You can also make a profit by reselling service offered by the cellular carrier in your area.

A Golden Opportunity

Answering services have a golden opportunity to provide a much-needed service to individuals who own cellular car phones. Cellular phone calls will be quite expensive to users--upwards of 40 cents a minute during peak periods, plus long distance charges. As a result, the average cellular owner may wish to have all of his incoming calls screened before they reach him in the car. You could offer a pre-screening service through your TAS--the sort of thing you are used to doing today.

You would answer all your customer's incoming calls. If you determine that a call is important enough to require an immediate response, you could call your customer in his car, tell him who is on the line and ask him if he wants to take the call. If he says yes, you could then bridge the call over to his mobile line.

Thus, even if you yourself do not offer cellular service, the coming of cellular service offers the TAX owner additional opportunities to sell his existing service to new customers.

Other business opportunities are available in cellular. The traditional retail store could sell a line of cellular phones, just as they sell regular telephones today. Companies such as Sears and Radio Shack are expected to be in this business. Does your store compete with Sears and/or Radio Shack today? Compete with them tomorrow. Offer a personalized sales and service that the big companies can't touch.

Cellular resale may be a profitable business even for people who have never been in the telecommunications business before. Resale, in its simplest form, is buying in bulk at wholesale and selling to consumers in smaller chunks at retail.

A Business Asset

You don't even have to be in the cellular business itself to profit from cellular radio. All you have to do is have your own cellular phone installed in your car--and use it in your business. If you are the telecommunications manager for your company, you should pay serious attention to the coming of cellular radio service in your area. There is hardly any upper management level employee in your company who couldn't profit from having a phone installed in his or her car. Industries such as trucking firms and construction businesses should consider adding cellular phones to their fleet of vehicles.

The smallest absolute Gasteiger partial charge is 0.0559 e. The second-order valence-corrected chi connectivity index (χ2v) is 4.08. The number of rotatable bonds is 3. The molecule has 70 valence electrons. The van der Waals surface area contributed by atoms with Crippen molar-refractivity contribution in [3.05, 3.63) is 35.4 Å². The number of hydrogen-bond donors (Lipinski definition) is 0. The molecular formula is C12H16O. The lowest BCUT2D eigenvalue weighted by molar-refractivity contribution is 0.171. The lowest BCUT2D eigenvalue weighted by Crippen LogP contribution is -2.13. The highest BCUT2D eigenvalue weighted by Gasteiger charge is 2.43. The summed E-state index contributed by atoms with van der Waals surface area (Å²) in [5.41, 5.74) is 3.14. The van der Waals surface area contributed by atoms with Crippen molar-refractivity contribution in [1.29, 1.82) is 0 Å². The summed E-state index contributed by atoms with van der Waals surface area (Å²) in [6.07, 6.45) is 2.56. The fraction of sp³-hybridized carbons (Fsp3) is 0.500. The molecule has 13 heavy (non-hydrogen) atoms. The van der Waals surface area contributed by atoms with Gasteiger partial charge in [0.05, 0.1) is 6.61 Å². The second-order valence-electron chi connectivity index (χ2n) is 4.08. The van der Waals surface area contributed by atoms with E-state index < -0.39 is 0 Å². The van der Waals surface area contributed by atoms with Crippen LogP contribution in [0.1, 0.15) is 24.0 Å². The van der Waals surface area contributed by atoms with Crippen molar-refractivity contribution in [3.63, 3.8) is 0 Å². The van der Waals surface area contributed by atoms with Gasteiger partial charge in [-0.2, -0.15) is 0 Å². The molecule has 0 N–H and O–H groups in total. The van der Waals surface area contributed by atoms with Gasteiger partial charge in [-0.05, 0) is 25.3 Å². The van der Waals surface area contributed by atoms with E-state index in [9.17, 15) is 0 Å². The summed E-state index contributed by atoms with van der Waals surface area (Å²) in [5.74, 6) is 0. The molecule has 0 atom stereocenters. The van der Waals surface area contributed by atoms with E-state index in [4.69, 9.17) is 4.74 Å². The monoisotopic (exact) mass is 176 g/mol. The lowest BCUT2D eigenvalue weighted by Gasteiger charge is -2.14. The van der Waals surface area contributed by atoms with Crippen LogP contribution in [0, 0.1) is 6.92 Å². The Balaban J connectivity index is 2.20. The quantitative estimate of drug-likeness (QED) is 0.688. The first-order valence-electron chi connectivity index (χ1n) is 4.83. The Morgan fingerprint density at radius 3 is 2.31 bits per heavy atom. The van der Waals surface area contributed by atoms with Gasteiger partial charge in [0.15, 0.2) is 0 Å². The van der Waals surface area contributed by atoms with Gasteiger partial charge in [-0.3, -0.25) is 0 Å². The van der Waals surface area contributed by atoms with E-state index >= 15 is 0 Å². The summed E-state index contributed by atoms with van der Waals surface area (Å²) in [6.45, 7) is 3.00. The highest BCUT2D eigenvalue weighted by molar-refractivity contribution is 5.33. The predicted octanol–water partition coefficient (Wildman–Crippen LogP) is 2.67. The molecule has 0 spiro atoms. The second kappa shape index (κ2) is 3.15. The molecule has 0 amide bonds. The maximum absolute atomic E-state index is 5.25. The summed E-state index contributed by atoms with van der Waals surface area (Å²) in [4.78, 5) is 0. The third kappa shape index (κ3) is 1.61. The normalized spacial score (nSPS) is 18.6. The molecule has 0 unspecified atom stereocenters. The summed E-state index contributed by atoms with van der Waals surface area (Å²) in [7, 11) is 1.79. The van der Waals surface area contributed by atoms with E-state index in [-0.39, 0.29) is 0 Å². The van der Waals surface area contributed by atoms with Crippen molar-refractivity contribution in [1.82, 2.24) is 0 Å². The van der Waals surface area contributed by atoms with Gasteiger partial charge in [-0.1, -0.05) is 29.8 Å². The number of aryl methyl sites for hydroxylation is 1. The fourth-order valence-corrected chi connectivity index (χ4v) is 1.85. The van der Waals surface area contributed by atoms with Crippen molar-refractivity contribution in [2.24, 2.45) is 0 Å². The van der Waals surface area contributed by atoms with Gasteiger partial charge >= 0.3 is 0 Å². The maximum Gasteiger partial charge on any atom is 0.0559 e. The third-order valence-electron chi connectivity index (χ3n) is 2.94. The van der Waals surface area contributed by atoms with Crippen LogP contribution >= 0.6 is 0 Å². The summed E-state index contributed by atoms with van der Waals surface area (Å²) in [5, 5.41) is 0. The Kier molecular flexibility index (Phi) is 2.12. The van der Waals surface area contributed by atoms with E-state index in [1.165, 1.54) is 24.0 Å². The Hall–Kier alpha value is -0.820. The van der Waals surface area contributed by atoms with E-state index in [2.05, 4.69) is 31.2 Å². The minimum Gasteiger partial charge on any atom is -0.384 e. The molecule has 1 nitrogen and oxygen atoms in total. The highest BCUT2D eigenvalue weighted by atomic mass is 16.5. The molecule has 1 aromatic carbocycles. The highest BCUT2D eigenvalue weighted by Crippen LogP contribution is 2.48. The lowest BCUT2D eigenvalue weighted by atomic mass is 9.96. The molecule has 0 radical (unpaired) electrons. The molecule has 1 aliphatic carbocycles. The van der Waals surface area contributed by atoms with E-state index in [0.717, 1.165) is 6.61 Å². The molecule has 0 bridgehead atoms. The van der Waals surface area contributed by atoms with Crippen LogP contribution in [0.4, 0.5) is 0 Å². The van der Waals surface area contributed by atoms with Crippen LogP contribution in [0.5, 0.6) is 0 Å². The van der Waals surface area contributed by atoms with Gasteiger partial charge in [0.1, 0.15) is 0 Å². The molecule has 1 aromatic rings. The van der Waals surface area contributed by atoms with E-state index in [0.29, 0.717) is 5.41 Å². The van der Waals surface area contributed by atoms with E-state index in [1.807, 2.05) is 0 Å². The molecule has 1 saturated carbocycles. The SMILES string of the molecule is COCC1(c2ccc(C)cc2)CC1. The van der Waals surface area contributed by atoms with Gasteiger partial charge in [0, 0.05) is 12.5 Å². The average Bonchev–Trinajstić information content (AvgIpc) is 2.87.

I you are a user rather than a provider of mobile radio service, the cellular phone offers you a more sophisticated mobile service than is available to you today. The cellular phone call is as convenient and clear as that of a conventional landline phone call. The convenience of having a phone always at your fingertips can be an attractive idea to the executive or company president who might otherwise think that carrying a standard two-way portable radio or beeping paper is "beneath' him.

Costs Will Tumble

In its early years of operation, cellular service will not be cheap. Expect to pay upwards of $150 to $200 per month for basic service (dial tone) and message units to use your cellular phone. This price will put the cellular phone out of the reach of the average consumer, at least for a few years. As with every new technology, the price of cellular service should begin to tumble dramatically as the systems come into more general use and manufacturers gear up to meet the demands of competition.

At least 24 companies have already announced their intention to supply a variety of types of cellular equipment for this new market.

At the time Alexander Graham Bell demonstrated his early model telephones, few people appreciated just how important his device was. Many viewed it as a "toy.' A member of the British Parliament, upon seeing the telephone for the first time, is reputed to have commented, "This may be well and good for our American cousins, but we shall have no need of it here because we have an adequate supply of messenger boys.'

If you have not begun to pay serious attention to the revolution in personal communications that is just beginning with the introduction of the cellular radio, you may be overlooking one of the most exciting developments that has appeared in our industry since the invention of the telephone.
COPYRIGHT 1984 Nelson Publishing
No portion of this article can be reproduced without the express written permission from the copyright holder.
Copyright 1984 Gale, Cengage Learning. All rights reserved.

Article Details
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Author:Crump, S.Jr.
Publication:Communications News
Date:Feb 1, 1984